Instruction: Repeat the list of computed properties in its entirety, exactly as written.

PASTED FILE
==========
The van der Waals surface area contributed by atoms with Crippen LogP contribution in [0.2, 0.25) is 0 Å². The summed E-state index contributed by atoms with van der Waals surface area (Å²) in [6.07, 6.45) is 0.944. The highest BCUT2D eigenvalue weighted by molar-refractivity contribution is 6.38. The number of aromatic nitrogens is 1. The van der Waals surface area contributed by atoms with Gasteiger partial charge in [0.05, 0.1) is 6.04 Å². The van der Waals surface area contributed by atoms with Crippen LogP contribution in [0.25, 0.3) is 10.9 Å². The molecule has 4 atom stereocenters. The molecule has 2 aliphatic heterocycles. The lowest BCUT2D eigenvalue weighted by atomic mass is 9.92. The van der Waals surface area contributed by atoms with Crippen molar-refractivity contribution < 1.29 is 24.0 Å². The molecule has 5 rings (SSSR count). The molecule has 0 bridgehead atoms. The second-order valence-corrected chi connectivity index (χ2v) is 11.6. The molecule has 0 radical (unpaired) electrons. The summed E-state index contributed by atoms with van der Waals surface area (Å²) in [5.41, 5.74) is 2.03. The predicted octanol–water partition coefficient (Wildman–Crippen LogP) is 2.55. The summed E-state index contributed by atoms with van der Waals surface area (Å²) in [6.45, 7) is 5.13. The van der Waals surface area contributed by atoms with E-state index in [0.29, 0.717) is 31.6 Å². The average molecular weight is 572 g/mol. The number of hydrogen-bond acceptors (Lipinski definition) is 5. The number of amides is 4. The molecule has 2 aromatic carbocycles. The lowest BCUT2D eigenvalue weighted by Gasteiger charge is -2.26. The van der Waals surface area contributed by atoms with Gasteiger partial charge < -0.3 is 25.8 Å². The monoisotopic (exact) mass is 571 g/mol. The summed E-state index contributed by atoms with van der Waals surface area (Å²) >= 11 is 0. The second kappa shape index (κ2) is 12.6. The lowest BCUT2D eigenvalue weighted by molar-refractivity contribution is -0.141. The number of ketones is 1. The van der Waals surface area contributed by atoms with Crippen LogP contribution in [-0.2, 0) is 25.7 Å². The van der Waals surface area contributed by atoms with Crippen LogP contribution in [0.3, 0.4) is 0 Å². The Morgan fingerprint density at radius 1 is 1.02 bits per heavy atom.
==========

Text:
The van der Waals surface area contributed by atoms with Crippen LogP contribution in [0.2, 0.25) is 0 Å². The summed E-state index contributed by atoms with van der Waals surface area (Å²) in [6.07, 6.45) is 0.944. The highest BCUT2D eigenvalue weighted by molar-refractivity contribution is 6.38. The number of aromatic nitrogens is 1. The van der Waals surface area contributed by atoms with Gasteiger partial charge in [0.05, 0.1) is 6.04 Å². The van der Waals surface area contributed by atoms with Crippen LogP contribution in [0.25, 0.3) is 10.9 Å². The molecule has 4 atom stereocenters. The molecule has 2 aliphatic heterocycles. The lowest BCUT2D eigenvalue weighted by atomic mass is 9.92. The van der Waals surface area contributed by atoms with Crippen molar-refractivity contribution < 1.29 is 24.0 Å². The molecule has 5 rings (SSSR count). The molecule has 0 bridgehead atoms. The second-order valence-corrected chi connectivity index (χ2v) is 11.6. The molecule has 0 radical (unpaired) electrons. The summed E-state index contributed by atoms with van der Waals surface area (Å²) in [5.41, 5.74) is 2.03. The predicted octanol–water partition coefficient (Wildman–Crippen LogP) is 2.55. The summed E-state index contributed by atoms with van der Waals surface area (Å²) in [6.45, 7) is 5.13. The van der Waals surface area contributed by atoms with E-state index in [0.29, 0.717) is 31.6 Å². The average molecular weight is 572 g/mol. The number of hydrogen-bond acceptors (Lipinski definition) is 5. The number of amides is 4. The molecule has 2 aromatic carbocycles. The lowest BCUT2D eigenvalue weighted by Gasteiger charge is -2.26. The van der Waals surface area contributed by atoms with Gasteiger partial charge < -0.3 is 25.8 Å². The monoisotopic (exact) mass is 571 g/mol. The summed E-state index contributed by atoms with van der Waals surface area (Å²) >= 11 is 0. The second kappa shape index (κ2) is 12.6. The lowest BCUT2D eigenvalue weighted by molar-refractivity contribution is -0.141. The number of ketones is 1. The van der Waals surface area contributed by atoms with Crippen LogP contribution in [-0.2, 0) is 25.7 Å². The van der Waals surface area contributed by atoms with Crippen LogP contribution in [0.3, 0.4) is 0 Å². The Morgan fingerprint density at radius 1 is 1.02 bits per heavy atom.